Foley Balloon Catheter I have never actually seen this used for induction, but I know some doctors use this method for induction. This is an instrument used to help dilate the cervix. The catheter has a long tube with a balloon at the end. The balloon is inserted into the cervix and slowly water is used to inflate the balloon, dilating the cervix.

Risks of Induction
There are very really risks involved in labor induction. Before agreeing to an induction it is wise to understand what these risks are. “Many studies agree that fewer than ten percent of women require labor induction for medical reasons” (Ina May’s Guide to Childbirth pg 207)

-Amniotomy can result in higher risk of cord compression, cord prolapse and increased chance of infection.

Increased necessity for pain medication. The contractions stimulated by pitocin are stronger and then those caused by spontaneous labor therefore leading to the increased necessity for pain medication.

Restricted Movement Pitocin use requires full time External Fetal Monitoring (EFM) and IV drip which will decrease the mother’s ability to move around freely.

Stalled labor. Due to decreased mobility of the mother, the baby can often settle into a less then ideal fetal position, which results in inadequate pressure on the cervix halting dilation. If dilation slows down or stops “failure to progress” is declared.

Fetal Distress. Drop in fetal heart rate- longer contractions can result in lack of oxygen-rich blood to baby for prolonged periods of time causing fetal distress. Also increased chance of meconium (baby’s first bowel movement) present in labor. This is a sign of fetal distress and it is dangerous if baby inhales the meconium.

Increased usage of forceps and vacuum extraction for delivery.

Increased chance of uterine rupture


Increased chance of cesarean birth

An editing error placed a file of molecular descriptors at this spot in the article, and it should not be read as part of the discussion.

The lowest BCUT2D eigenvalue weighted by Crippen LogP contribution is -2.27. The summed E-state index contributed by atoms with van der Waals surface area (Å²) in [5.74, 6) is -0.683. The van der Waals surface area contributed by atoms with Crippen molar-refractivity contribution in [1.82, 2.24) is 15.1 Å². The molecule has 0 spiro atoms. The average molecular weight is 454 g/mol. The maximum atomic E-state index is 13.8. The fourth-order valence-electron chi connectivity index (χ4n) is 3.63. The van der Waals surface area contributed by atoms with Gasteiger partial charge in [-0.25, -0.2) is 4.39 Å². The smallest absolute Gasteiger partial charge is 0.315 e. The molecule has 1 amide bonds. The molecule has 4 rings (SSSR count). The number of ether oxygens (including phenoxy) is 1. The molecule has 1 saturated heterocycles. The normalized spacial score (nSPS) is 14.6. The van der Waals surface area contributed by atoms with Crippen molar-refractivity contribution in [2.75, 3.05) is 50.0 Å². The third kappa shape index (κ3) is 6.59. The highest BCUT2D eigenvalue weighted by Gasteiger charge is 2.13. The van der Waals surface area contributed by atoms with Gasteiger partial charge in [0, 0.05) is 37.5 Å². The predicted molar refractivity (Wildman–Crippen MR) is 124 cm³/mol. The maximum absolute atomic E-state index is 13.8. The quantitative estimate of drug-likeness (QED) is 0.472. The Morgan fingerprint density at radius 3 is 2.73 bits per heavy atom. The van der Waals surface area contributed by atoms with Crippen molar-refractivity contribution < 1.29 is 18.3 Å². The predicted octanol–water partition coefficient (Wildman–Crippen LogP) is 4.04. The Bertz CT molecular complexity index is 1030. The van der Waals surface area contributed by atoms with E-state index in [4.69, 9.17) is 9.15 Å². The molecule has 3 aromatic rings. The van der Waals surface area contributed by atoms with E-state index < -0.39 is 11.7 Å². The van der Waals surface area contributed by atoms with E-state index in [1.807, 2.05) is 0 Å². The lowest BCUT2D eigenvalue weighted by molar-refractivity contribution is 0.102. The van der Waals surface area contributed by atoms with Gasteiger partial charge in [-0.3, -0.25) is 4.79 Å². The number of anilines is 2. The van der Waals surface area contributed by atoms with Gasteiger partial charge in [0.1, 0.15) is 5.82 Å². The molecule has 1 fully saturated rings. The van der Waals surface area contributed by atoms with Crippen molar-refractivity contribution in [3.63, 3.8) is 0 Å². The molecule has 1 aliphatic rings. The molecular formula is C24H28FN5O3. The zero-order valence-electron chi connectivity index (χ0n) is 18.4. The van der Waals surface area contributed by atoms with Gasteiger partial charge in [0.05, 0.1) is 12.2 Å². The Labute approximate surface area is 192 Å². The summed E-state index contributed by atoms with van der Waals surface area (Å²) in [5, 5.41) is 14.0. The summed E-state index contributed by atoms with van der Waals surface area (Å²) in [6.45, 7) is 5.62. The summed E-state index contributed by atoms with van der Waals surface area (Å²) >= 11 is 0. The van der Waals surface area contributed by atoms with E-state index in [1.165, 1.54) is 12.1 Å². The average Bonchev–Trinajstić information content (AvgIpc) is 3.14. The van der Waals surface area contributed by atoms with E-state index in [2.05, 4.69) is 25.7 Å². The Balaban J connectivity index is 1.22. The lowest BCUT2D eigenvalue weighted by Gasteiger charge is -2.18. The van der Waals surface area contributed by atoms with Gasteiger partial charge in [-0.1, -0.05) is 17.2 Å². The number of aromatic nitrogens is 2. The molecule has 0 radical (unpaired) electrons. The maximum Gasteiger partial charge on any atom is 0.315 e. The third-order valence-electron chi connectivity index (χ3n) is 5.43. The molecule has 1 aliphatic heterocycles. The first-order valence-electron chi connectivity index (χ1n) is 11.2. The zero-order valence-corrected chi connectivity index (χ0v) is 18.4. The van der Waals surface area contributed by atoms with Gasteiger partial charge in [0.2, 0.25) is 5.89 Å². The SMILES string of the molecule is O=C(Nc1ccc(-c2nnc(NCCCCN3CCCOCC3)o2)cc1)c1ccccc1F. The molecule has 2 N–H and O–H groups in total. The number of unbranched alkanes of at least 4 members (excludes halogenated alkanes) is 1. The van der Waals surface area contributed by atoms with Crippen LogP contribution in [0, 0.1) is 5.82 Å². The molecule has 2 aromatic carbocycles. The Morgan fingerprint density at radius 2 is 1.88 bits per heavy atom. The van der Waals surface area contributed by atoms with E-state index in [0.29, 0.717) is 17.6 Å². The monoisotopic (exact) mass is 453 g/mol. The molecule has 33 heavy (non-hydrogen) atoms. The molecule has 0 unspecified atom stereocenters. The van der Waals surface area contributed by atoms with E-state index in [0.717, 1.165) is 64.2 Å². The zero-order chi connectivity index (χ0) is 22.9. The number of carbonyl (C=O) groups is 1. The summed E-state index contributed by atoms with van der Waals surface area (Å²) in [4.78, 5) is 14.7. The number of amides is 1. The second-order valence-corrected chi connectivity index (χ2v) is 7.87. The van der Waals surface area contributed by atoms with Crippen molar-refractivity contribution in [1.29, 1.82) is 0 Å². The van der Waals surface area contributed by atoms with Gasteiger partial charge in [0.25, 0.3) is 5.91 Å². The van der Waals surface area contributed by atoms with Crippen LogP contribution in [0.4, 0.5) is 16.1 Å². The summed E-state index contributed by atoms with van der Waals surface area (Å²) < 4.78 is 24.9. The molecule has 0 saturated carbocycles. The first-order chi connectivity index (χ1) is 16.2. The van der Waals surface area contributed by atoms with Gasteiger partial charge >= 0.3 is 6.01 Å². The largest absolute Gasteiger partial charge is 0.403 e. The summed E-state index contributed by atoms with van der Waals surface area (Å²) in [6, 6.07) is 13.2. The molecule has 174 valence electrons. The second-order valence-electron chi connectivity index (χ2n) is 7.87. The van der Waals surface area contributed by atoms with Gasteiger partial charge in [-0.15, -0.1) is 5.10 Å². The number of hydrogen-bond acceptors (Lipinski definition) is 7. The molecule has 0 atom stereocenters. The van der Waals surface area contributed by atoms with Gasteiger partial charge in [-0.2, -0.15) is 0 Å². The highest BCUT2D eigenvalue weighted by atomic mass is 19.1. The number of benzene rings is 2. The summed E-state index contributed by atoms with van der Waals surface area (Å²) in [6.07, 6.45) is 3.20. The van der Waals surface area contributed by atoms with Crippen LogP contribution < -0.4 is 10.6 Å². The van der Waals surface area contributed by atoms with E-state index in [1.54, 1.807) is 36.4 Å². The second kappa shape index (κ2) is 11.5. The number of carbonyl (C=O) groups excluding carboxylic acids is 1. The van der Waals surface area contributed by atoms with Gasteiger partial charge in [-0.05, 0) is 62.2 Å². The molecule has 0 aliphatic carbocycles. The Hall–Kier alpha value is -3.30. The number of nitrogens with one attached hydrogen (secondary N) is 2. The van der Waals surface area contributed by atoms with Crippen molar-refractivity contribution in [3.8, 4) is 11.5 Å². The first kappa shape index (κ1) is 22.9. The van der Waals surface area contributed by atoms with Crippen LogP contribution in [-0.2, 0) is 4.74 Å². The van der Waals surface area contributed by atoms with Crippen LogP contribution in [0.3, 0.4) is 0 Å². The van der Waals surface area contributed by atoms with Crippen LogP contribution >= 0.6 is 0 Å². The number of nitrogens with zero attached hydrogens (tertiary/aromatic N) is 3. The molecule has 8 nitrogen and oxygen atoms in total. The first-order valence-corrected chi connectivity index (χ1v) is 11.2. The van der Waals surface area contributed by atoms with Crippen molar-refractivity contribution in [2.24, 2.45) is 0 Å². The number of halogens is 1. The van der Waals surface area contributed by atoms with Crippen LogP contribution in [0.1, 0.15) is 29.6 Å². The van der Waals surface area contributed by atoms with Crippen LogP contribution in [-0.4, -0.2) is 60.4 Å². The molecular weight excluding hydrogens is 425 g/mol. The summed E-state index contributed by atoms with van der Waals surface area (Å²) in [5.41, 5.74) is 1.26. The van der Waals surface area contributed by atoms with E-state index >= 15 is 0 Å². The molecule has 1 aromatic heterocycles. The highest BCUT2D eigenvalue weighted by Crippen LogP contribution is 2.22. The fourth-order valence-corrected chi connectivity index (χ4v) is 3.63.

Induction of labor demonstrated a 2 x increased risk of cesarean compared to spontaneous labor.

Oxytocin induction has an increased incidence of postpartum hemorrhage.
Ina May’s Guide to Childbirth pg210

Hidden Agenda of Induction
I came across a few very interesting and poignant passages from the book Pushed by Jennifer Block that discuss how OB/GYNs use and view labor induction.

Dr. Jacques Moritz in New York, who has a reputation for being a non-interventionist explains that doctors in solo practices, those who do not work with a group of physicians, will often induce a slew of patients the day they’re on call. “They almost don’t have any choice. It’s actually pretty standard even in some group practices.”

“There are pressures for a doctor to say, ‘I don’t want to be in the hospital every night this week.” I think it happens more than we even acknowledge-it’s just that it’s not talked about,” says obstetrician and researcher Peter Bernstein, MD, associate professor of Obstetrics and Gynecology and Women’s Health at Albert Einstein College of Medicine and Montefiore Medical Center in New York, who criticized elective induction. Some say scheduling births is all that doctors can do to maintain their level of income, while larger portions of it are earmarked for malpractice insurance premiums. If a doctor misses a birth, he loses revenue. Even if an induction doesn’t work, a cesarean is waiting. And from incision to sutures, a cesarean takes less than an hour”.

If you are being pressured by your care provider to induce labor due to going past your due date or concern for a big baby, I invite you to read the following blogs. Due Day? Due Week? Due Month? and Estimate Fetal Birth Weight and Shoulder Dystocia

I hope that this has helped explain what is involved in labor induction. When or if you are faced with making the decision to induce labor, you can make an educated and empowered choice that feels right for you and your family.

Sources
Ina May’s Guide to Childbirthby Ina May Gaskin
Pushed by Jennifer Block
The Thinking Woman’s Guide to a Better Birth by Henci Goer
www.ahrq.gov/clinic/tp/eiltp.htm
www.acog.org/publications/patient_education/bp154.cfm
www.wombecology.com/oxytocin.html

3 Comments
  • alex
    Posted at 08:02h, 05 March

    love the article!

  • Sandi
    Posted at 14:47h, 05 March

    Thank you for this Deb. I really don’t think Moms understand what induction means to them and their baby. Did you see the recent article encouraging pregnancies to go at least 39 weeks. I don’t know how to post a link here but would be happy to email the article to you- it’s good reading.
    BTW- Congrats on your pregnancy!

  • Jaya Radhika
    Posted at 10:42h, 07 March

    An often overlooked risk of induction at 38 weeks is poor breastfeeding. Often babies are sleepy at the breast, and lighter weight. The due date is called “ESTIMATED date of delivery” because it is estimated. In Neonatal Resuscitation Class this point is emphasised. If a mother plans to deliver early, she should plan for possible risks to breastfeeding that a sleepy baby brings.